I also said goodbye last month to a friend who had been a comrade in arms at the Village for a year. Unlike me, he did not renew his contract and instead left the Village to seek greener pastures elsewhere. I envy him sometimes.
Nevertheless, amid all the goodbyes, there have been quite a few new friendships and relationships forged. The Village attracts it’s fair share of really cool people and there have been quite a few newbies of late. I’ve also begun seeing a tall, handsome Korean man who may get more airtime on my blog in the near future. Stay tuned.
The Sewol Tragedy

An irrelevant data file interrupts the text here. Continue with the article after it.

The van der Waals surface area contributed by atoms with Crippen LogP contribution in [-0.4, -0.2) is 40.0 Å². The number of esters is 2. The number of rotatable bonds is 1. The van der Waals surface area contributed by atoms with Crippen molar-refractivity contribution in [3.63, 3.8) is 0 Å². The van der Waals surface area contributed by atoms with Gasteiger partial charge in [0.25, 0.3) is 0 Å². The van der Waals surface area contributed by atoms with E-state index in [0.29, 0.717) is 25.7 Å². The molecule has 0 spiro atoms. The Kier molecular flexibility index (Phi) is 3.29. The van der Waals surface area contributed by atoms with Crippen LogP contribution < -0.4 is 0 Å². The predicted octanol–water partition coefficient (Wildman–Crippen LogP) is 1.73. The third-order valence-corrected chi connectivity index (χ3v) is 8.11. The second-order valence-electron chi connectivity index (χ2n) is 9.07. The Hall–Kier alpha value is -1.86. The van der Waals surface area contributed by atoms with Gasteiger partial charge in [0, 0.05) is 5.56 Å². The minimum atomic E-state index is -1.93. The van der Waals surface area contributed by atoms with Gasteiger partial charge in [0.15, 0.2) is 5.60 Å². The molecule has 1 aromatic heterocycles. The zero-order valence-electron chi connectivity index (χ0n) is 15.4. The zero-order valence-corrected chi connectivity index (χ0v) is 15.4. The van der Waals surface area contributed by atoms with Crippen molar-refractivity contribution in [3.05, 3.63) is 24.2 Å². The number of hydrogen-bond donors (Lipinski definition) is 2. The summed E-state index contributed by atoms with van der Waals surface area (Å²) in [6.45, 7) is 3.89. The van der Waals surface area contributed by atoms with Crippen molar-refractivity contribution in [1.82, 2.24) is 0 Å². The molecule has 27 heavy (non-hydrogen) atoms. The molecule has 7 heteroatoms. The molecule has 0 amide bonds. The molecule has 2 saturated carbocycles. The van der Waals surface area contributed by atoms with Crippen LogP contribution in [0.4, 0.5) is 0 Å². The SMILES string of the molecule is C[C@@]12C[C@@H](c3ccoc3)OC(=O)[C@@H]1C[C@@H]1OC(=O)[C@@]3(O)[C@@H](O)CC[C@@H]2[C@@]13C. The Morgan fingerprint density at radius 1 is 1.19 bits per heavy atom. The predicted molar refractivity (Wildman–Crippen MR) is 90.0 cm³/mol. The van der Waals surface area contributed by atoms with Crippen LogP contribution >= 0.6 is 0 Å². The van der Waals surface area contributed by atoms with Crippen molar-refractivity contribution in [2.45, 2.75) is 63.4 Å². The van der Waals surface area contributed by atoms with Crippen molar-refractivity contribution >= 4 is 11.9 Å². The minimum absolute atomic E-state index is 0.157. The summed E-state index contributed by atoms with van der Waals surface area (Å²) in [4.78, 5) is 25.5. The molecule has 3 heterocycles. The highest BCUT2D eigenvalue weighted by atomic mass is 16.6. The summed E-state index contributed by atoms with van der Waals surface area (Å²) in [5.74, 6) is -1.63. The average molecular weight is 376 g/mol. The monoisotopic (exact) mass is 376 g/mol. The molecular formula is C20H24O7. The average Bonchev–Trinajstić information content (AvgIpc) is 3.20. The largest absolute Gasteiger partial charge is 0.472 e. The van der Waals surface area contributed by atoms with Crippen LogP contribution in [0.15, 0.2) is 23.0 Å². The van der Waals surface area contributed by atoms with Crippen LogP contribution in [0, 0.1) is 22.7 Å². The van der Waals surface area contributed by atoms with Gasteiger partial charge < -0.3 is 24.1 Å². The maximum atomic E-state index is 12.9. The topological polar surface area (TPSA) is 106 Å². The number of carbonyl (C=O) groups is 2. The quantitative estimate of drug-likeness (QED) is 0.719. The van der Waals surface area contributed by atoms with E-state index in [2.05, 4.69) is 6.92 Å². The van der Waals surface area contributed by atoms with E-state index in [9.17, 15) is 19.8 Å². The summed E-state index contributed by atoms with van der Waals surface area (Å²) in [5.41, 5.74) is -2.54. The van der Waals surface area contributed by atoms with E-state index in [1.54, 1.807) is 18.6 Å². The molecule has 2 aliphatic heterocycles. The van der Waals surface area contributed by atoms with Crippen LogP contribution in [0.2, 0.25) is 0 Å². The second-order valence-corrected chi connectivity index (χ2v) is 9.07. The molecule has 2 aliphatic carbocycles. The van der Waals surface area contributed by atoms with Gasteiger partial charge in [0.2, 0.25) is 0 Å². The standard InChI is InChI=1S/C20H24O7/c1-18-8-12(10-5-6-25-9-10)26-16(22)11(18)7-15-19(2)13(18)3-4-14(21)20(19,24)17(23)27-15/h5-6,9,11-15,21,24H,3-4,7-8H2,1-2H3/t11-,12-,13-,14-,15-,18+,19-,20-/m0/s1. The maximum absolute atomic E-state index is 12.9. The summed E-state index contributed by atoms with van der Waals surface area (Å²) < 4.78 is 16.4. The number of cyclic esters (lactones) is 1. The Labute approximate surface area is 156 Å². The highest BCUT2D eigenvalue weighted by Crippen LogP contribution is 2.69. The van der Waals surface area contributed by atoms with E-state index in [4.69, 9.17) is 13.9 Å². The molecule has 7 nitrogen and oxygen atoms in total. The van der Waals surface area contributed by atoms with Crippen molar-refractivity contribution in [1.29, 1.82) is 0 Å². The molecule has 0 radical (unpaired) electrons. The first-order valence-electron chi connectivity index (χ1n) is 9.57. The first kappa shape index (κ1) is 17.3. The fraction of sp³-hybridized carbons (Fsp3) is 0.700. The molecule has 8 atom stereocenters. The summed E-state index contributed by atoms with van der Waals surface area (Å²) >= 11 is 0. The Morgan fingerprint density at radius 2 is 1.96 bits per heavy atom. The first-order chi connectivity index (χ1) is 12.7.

Two weeks ago, an almost unimaginable tragedy struck the Korean nation. While en route from Incheon to Jeju Island, a passenger and cargo ferry called the Sewol capsized and sank in the sea south of the South Korean mainland. The ferry was carrying almost 500 people, over 300 of them high school students from near Seoul on their way to a school retreat on the tourist island. The ship was turned too fast by its crew and tipped over. Then, because the captain delayed issuing an evacuation order until thirty minutes after the ship began sinking, hundreds of people became trapped in the interior of the ship as it sank, most of them students from the high school. So far, only 170 or so have been confirmed as survivors. In a country as small as South Korea, a tragedy like this is felt in all corners and by everyone.